Ephraim Child b. 1593

Ephraim 11th great uncle on RootsMagic tree.
Ephraim was born in 1593 in Nayland, Suffolk, England. At age 13 he was a tailor apprentice. Snap shot shows A Register of the Scholars Admitted Into Merchant Taylor’s School, Volume 1 page 50, list 1605 at HathiTrust.

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On February 8, 1624 at age 31 he married Elizabeth Bond, a widow, hey didn’t have children and lived in Nayland, England until 1630 when they sailed for America with the Winthrop Fleet, on Wikipedia. “The Winthrop Fleet was a well-planned and financed expedition that formed the nucleus of the Massachusetts Bay Colony”. Letters of Ephraim and John Winthrop survive in the volumes of Winthrop Journals.
Pages 165-168 Ephraim’s letters to John Winthrop.

Ephraim and the 700 other passengers of the fleet landed in Salem. Ephraim went to Watertown where he was a freeman in 18 May 1631. He was actively involved in the new colony as a commissioner to end small causes, keeper of the town books, auditor and selectmen. He held selectmen meetings at his home. He owned lots of lands: uplands, marsh, lowland, Remote Meadow, Hither Plain, Great Dividend and more.

His will was dated 20 November 1662, proved 2 April 1663. He left lands, money and possessions to his widow and his Bond and Child nephews. To the Watertowne schoolmaster he left 40 shillings annually. His inventory was dated 12 February 1662. The inventory included all his lands, livestock, farm buildings, tools, wearing apparel, 2 silver cups, 12 silver spoons and a lot more.


Volume 1 page 50. A register of the scholars admitted into Merchant Taylor’s School, from A.D. 1562 to 1874, list 1605 Oct. Ephraim Child s. of Wolston cit. and cordwayner, decd., b. Feb 1596. Merchant Taylors School on Wikipedia- it’s like Hogworts with houses and colors- opened in 1551, and is still a private day school in a different location from when Ephraim was a student.

Volume 1 fifth series page 165. Winthrop, Adam. The Winthrop Papers Collections of the Massachusetts Historical Society, Massachusetts Historical Society, 1871

Benjamin Child b. 1658

Benjamin Child 8th great grandfather on RootsMagic tree

Benjamin was born in 1658 in Roxbury, Massachusetts, the second son. On March 7, 1683 he married Grace Morris and they may have had 12 children. Benjamin farmed and his family stayed in the Roxbury area. Grace died in December of 1723, Benjamin in January of 1724. They share a headstone, still standing and worn but readable.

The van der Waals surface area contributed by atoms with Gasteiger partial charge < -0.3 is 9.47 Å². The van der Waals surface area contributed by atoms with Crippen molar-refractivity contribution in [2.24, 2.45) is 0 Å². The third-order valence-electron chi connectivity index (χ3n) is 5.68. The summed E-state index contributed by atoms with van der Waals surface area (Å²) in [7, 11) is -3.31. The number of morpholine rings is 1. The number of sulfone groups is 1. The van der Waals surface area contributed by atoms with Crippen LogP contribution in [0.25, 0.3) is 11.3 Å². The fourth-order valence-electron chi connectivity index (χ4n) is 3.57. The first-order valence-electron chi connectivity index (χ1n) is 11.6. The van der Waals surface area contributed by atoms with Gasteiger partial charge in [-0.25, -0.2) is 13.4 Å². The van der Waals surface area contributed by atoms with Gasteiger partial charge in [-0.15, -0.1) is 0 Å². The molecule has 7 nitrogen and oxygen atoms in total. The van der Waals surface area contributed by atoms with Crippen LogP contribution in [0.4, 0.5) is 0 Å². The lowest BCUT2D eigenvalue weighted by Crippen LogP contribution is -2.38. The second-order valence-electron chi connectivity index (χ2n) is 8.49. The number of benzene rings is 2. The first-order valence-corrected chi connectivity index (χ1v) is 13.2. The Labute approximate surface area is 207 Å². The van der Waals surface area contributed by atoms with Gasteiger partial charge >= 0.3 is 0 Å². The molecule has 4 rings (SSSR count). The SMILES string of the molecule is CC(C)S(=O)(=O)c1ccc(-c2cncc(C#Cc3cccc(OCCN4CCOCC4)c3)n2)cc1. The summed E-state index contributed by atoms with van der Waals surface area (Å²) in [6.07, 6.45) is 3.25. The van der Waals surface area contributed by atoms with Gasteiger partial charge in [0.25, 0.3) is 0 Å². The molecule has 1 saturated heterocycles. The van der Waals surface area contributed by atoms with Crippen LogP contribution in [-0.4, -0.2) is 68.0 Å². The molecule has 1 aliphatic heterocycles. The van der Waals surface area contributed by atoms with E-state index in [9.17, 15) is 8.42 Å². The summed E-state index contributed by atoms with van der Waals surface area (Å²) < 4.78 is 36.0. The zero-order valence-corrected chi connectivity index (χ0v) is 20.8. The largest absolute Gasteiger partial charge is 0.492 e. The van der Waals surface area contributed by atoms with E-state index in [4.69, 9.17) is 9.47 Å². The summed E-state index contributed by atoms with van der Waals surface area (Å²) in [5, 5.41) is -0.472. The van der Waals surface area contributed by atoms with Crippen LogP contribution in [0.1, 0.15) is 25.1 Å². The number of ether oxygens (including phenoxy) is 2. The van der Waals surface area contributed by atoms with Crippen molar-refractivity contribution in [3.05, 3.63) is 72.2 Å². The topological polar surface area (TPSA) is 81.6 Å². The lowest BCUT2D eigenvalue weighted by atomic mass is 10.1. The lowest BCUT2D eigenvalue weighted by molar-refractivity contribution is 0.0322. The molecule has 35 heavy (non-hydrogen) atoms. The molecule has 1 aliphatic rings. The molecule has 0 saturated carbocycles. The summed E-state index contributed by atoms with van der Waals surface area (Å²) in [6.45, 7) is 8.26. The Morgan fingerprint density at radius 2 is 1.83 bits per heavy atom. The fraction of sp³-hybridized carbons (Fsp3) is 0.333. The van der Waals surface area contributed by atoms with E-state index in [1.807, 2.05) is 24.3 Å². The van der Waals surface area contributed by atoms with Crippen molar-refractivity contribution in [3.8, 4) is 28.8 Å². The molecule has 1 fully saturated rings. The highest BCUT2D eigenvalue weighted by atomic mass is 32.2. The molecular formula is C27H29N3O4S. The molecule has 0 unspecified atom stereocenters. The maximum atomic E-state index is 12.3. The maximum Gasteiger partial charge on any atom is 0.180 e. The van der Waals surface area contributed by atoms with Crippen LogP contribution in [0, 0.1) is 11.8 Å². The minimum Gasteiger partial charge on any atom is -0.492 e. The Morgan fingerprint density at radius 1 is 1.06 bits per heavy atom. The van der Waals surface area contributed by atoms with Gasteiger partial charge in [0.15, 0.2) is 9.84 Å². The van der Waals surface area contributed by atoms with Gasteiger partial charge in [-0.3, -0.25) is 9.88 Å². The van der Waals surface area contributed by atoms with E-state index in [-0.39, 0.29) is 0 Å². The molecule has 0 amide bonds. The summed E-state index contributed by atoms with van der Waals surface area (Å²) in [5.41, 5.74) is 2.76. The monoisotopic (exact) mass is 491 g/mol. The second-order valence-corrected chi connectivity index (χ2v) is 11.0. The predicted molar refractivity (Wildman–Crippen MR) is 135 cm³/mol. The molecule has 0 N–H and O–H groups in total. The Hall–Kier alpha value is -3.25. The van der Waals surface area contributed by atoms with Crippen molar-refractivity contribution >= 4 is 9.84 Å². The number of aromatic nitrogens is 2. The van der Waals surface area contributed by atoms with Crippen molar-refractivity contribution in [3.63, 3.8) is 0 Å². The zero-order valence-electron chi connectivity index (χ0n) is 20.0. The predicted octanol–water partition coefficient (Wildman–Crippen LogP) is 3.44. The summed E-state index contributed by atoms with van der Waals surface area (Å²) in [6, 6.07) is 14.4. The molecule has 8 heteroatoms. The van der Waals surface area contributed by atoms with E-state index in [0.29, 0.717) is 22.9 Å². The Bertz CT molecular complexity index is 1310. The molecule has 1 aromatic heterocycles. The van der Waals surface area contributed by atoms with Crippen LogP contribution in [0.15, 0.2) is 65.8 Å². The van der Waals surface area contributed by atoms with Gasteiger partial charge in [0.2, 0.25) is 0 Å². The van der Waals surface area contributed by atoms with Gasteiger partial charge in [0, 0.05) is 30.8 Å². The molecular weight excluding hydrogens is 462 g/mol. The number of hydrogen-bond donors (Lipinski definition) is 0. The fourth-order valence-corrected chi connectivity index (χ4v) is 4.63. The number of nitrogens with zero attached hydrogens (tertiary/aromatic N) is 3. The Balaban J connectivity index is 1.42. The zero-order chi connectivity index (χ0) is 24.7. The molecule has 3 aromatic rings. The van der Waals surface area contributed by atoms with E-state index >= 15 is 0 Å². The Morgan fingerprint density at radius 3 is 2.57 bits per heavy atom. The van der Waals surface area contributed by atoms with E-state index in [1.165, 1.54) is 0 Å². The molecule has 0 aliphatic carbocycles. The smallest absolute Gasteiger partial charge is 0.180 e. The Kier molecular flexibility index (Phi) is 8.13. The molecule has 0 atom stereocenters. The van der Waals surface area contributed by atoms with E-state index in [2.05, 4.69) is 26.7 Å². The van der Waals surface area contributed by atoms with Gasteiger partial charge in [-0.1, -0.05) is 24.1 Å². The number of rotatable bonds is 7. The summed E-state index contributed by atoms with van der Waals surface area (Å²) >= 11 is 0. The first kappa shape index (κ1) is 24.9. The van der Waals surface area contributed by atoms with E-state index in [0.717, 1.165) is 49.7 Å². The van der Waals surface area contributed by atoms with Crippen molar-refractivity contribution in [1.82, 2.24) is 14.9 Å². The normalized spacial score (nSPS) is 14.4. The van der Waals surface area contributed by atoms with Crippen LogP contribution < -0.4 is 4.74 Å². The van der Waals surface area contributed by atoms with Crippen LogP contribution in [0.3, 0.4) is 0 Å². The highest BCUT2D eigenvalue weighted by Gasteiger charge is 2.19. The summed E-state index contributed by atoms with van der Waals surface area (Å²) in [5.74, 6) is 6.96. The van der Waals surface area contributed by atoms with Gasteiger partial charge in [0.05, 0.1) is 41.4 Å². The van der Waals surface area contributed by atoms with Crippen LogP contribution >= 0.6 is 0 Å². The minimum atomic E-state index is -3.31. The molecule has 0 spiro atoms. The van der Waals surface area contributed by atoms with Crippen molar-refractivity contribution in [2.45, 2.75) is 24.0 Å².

The Childs are buried in Walter Street “Berrying” Ground also known as Peter’s Hill, now part of the Harvard Arnold Arboretum. There are 55 burials in this very old cemetery 14 of the Child family.

“One of the earliest markers is a double headstone for Grace and Benjamin Child, husband and wife. Nearby is the stone marking Benjamin’s brother, Joshua, whose wife Elizabeth is also buried in the area. Joshua and Benjamin were brothers, born a year apart and baptized the same day, and Elizabeth and Grace were sisters. Each couple had 12 children.”

“Each July 4, as night falls, the Roslindale neighbors who live near Peters Hill in Harvard’s Arnold Arboretum walk to the top. Someone brings a radio, and they listen to the Boston Pops Orchestra play the “1812 Overture” while they watch the fireworks burst brilliantly over the Charles River. Near the base of the hill, among tall trees and along narrow dirt paths, lies a little-known cemetery containing the remains of veterans of the American Revolution and early settlers — an ideal place for pondering the meaning of the nation’s birthday.”

From the Harvard Gazette’s Hidden Spaces, The tiny cemetery.

Headstone Benjamin and Grace

Headstone photo at Find a Grave

inscriptionsHere lies the body of Grace child the Wife of Benjamin Child Died Dec ye 10 1723 in the 63d year of her age. (directly below) Here lyes ye body of Benjamin Childe who died the 24 day of Jan 1723-4 in the 66 year of his age.

The New England historical and genealogical register 1854, Volume 8 page 243, West Roxbury Inscriptions Central Burial Ground Peters Hill Copied by Mr. Wm B Trask of Dorchester